Prepared for the
Conference of Presidents of Major American Jewish Organizations

by the Jerusalem Center for Public Affairs
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November 6, 2007

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In-Depth Issues:

U.S.: $20M Smuggled into Gaza Monthly - Barak Ravid (Ha'aretz)
    An estimated $20 million is smuggled into Gaza each month through the Philadelphi Route, according to Rep. Gary Ackerman, chairman of the U.S. House Subcommittee on the Middle East and South Asia.
    In an interview with Ha'aretz on Monday, Ackerman pointed an accusing finger at Egypt, arguing that Cairo's failure to control the Sinai border with Gaza helps to empower Hamas.
    Ackerman said there has been an increasingly deteriorating situation along the Philadelphi Route.
    He said intelligence information has revealed the smuggling of more people, materials and arms than ever, and that the type of weaponry being brought in was more sophisticated and with higher destructive capacity.

Italian Police Target Suicide Bomber Recruiters (AFP)
    Italian police launched dawn raids in Milan on Tuesday targeting about 20 people suspected of recruiting suicide bombers for attacks in Iraq and Afghanistan.
    The raids uncovered remote electronic detonators and poisons, as well as instructions on guerrilla warfare techniques.

Palestinians, Not Israel, Need a "Peace Dividend" - Judith Apter Klinghoffer (History News Network-George Mason University)
    Israel would unquestionably benefit from an end to Arab/Muslim hostility, but the Palestinians would benefit much more.
    If Arab/Muslim leaders truly cared about their own people, no action would help improve their lot more than real peace with Israel.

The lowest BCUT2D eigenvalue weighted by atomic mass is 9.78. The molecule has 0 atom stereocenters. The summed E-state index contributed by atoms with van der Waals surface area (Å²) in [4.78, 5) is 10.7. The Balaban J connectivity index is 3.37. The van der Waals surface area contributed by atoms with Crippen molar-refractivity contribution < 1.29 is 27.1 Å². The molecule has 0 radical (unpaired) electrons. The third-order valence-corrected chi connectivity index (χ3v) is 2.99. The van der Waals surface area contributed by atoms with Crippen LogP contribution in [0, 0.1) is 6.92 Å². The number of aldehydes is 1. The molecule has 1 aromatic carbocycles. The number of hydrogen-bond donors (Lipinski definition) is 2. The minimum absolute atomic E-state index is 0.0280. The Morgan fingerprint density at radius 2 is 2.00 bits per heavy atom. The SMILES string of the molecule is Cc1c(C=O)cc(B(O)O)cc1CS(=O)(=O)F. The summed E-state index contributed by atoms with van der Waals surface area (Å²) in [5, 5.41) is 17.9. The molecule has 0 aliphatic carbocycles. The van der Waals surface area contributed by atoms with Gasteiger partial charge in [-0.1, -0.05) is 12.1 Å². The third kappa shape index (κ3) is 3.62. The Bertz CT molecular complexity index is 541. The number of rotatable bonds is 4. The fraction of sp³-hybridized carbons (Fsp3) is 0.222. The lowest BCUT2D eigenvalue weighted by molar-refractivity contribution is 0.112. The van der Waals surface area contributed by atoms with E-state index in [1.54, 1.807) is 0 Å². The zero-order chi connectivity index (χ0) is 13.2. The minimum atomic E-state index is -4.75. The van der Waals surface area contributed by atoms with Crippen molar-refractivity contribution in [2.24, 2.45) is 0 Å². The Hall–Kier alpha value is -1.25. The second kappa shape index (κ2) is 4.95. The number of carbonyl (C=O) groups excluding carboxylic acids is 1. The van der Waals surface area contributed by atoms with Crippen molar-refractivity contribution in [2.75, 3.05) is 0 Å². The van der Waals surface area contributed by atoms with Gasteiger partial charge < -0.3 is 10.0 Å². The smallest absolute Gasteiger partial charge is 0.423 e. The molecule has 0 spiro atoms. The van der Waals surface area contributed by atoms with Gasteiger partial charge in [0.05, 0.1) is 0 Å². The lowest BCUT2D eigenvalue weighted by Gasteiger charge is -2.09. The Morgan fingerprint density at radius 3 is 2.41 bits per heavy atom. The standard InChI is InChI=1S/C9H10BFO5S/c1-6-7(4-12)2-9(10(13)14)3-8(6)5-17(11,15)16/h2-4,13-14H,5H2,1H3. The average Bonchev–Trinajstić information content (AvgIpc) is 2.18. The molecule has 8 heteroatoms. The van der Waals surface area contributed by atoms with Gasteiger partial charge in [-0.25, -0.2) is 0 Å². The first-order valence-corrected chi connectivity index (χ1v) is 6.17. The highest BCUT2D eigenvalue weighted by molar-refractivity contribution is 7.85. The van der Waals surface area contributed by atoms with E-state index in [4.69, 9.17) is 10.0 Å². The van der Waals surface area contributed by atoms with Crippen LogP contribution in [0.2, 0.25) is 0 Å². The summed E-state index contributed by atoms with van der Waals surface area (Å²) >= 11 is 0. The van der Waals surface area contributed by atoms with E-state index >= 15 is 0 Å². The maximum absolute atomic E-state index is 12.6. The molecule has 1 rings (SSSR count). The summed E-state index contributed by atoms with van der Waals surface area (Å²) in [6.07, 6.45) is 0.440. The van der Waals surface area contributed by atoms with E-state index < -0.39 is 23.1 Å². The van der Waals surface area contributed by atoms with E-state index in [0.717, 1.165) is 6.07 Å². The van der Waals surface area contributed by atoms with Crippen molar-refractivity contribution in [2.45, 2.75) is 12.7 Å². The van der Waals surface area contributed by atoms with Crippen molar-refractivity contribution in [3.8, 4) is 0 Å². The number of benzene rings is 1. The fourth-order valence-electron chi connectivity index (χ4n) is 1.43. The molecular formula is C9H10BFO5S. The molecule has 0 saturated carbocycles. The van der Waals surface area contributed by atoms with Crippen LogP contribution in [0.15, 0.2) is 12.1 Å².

The Arab world has paid dearly for its relentless hostility towards Israel and the Jewish people.
    Becoming the ideological/financial ward of the "international community" has done nothing but turn perfectly decent and able people into an impoverished suicide bomber factory run by ruthless religious mafias.

Israel's High-Speed Economic Growth Defies the Experts - Tobias Buck (Financial Times-UK)
    Israel's economic growth is forecast to reach 5.2% this year. Unemployment has fallen steadily, and now stands at 7.8% - down from almost 11% four years ago.
    The economic strength reflects two broad, long-term trends. The first came in the form of tax cuts, lower welfare spending, privatizations and capital market reforms implemented since 2003.
    The second change has to do with Israel's successful integration into the global economy - which has proved an increasingly receptive market for its exports of high-technology products, manufactured goods, pharmaceuticals and services such as consulting.

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News Resources - North America, Europe, and Asia:

  • MI5 Warns: Al-Qaeda Recruiting Teenagers to Attack Targets in Britain - Richard Norton-Taylor
    Teenagers as young as 15 are being groomed to carry out terrorist attacks in Britain and al-Qaeda sympathizers are hatching plots in a growing number of foreign countries against targets in the UK, the head of MI5, Jonathan Evans, warned Monday. (Guardian-UK)
        See also British Intelligence Chief Warns of 4,000 Suspected Terrorists - Kevin Sullivan